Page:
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April Is Sjogren's Syndrome Awareness Month

Saturday, April 6, 2013


About Sjögren's Syndrome :

Sjögren’s is a chronic autoimmune disease in which people’s white blood cells attack their moisture-producing glands. Today, as many as four million Americans are living with this disease.

Although the hallmark symptoms are dry eyes and dry mouth, Sjögren’s may also cause dysfunction of other organs such as the kidneys, gastrointestinal system, blood vessels, lungs, liver, pancreas, and the central nervous system. Patients may also experience extreme fatigue and joint pain and have a higher risk of developing lymphoma.

With upwards of 4,000,000 Americans suffering from Sjögren’s, it is one of the most prevalent autoimmune disorders. Nine out of 10 patients are women.

About half of the time Sjögren’s occurs alone, and the other half it occurs in the presence of another autoimmune connective tissue disease such as rheumatoid arthritis, lupus, or scleroderma. When Sjögren’s occurs alone, it is referred to as “Primary Sjögren’s.” When it occurs with another connective tissue disease, it is referred to as “Secondary Sjögren’s.”

All instances of Sjögren’s are systemic, affecting the entire body. Symptoms may remain steady, worsen, or, uncommonly, go into remission. While some people experience mild discomfort, others suffer debilitating symptoms that greatly impair their functioning. Early diagnosis and proper treatment are important — they may prevent serious complications and greatly improve a patient’s quality of life.

Since symptoms of Sjögren’s mimic other conditions and diseases, Sjögren’s can often be overlooked or misdiagnosed. On average, it takes nearly seven years to receive a diagnosis of Sjögren’s. Patients need to remember to be pro-active in talking with their physicians and dentists about their symptoms and potential treatment options.

Since the disease was first identified in 1933 by Dr. Henrik Sjögren, it has been proven to affect virtually every racial and ethnic group. General awareness about Sjögren’s is still lacking and increased professional awareness is needed to help expedite new diagnoses and treatment options.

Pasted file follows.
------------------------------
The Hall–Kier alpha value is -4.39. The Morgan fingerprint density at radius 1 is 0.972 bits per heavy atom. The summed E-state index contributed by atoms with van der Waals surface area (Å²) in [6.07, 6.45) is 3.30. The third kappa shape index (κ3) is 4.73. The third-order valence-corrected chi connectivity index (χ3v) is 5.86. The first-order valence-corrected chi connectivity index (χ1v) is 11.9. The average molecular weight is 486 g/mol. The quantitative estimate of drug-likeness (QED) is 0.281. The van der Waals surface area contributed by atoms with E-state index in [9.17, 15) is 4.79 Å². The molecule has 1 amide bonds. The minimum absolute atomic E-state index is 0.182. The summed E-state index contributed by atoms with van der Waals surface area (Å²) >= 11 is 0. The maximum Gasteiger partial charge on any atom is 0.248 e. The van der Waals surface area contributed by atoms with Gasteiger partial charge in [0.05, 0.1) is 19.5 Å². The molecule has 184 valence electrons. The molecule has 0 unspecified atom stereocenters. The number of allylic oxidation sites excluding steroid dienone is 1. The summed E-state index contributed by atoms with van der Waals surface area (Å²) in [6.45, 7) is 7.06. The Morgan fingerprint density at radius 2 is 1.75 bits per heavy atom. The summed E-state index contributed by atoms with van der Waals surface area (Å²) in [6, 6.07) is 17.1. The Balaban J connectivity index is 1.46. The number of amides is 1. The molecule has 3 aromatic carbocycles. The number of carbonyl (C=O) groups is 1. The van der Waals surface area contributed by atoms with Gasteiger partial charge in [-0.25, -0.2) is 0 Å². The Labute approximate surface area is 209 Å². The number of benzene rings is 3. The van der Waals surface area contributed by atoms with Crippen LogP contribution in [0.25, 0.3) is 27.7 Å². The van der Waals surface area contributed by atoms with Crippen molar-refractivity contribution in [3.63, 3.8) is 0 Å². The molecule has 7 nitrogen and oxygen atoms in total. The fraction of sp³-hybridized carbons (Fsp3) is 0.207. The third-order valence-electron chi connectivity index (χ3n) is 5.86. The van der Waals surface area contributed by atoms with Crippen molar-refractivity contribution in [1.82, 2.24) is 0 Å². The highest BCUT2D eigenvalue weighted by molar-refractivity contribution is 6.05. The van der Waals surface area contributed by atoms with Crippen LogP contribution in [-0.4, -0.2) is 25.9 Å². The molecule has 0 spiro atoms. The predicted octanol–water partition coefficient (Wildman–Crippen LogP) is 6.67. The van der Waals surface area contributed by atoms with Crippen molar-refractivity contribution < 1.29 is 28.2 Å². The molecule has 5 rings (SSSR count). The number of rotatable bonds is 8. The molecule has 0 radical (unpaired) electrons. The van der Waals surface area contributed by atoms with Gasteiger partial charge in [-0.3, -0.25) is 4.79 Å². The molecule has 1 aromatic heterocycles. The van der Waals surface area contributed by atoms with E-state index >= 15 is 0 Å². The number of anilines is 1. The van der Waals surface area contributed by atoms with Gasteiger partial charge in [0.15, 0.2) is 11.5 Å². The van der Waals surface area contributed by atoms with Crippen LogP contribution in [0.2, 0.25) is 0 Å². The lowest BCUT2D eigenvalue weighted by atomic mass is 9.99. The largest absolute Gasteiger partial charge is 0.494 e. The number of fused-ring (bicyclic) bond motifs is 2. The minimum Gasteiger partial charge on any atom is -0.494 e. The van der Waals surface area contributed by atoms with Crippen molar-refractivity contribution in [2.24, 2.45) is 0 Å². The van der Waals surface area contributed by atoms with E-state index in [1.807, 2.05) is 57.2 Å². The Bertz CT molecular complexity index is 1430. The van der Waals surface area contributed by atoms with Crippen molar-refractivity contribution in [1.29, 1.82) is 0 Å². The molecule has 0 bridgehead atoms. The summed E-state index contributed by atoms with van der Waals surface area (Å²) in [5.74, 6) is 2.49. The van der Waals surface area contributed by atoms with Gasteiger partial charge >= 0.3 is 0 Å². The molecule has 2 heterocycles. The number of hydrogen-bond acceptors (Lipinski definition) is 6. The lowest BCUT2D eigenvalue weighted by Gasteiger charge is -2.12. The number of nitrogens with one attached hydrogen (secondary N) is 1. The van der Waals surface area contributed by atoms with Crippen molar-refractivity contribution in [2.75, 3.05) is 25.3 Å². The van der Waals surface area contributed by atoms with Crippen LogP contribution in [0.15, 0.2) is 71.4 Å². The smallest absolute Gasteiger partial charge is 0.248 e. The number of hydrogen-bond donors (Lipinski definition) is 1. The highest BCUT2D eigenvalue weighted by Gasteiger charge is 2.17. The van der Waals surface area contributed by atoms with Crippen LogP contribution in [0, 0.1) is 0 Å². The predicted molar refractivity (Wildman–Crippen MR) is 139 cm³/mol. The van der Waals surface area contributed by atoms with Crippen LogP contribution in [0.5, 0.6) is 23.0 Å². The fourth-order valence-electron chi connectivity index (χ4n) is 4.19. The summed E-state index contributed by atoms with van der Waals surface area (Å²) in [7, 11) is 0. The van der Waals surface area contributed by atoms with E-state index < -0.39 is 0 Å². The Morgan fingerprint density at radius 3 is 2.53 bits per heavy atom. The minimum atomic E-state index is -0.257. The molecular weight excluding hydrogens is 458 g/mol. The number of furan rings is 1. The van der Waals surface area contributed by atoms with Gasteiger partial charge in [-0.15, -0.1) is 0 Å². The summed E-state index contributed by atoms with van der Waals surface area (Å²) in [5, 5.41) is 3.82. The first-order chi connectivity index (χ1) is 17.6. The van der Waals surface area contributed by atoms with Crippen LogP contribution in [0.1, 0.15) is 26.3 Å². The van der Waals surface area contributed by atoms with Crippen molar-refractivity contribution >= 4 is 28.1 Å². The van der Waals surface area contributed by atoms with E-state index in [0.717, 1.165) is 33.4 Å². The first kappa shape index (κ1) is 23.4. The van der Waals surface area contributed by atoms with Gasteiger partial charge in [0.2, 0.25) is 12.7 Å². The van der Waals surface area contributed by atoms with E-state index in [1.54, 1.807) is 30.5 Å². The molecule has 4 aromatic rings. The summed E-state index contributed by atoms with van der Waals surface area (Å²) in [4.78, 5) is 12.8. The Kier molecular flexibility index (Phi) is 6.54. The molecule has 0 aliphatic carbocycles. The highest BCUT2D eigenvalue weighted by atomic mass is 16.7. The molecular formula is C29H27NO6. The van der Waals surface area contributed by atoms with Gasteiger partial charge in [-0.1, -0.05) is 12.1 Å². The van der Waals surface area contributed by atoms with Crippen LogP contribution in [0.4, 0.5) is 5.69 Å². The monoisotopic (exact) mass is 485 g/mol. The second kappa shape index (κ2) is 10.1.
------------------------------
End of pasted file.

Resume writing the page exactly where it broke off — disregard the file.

Newly diagnosed patients may find the video Sjögren’s Syndrome: A Place To Begin to be a helpful resource when starting your education on this debilitating disease:

When a person is diagnosed with Sjögren’s, they often don't know where to begin. This program will introduce you to three Sjögren’s patients who will share their journey with you. In addition, you will hear from Sjögren’s experts about the causes, treatments and manifestations of Sjögren’s. From there, we hope you will have a place to begin as you develop a partnership and treatment plan with your physician.

Source: http://www.sjogrens.org/home/about-sjogrens

Primary Sjogren's syndrome occurs in patients who have no other rheumatic disease. Secondary Sjogren's syndrome develops in patients who do have another rheumatic disease, usually lupus or rheumatoid arthritis.

Sjogren's syndrome is a treatable condition. With effective treatment, most Sjogren's syndrome patients can live well. Much more is now known about Sjogren's syndrome than when it was discovered by Henrik Sjogren in the early 20th century. Here are 10 things you should know about Sjogren's syndrome.

Sjogren's Syndrome - 10 Things You Should Know



4 comments:

  1. Great post! Thanks for spreading awareness! Ty for adding my button to your page too! I added yours to my page as well. Your blog is in my blog roll list as well now too :) Have a great weekend!

  1. Thomas Marlowe said...:

    Thanks for the new information - always good to have my awareness raised.

  1. Demitria said...:

    Thank you so much for sharing about this disease! I am officially one more person aware of Sjogren's Syndrome!



    New follower...http://demitrialunetta.blogspot.com

  1. Very informative!

    I've never heard of this syndrome before.

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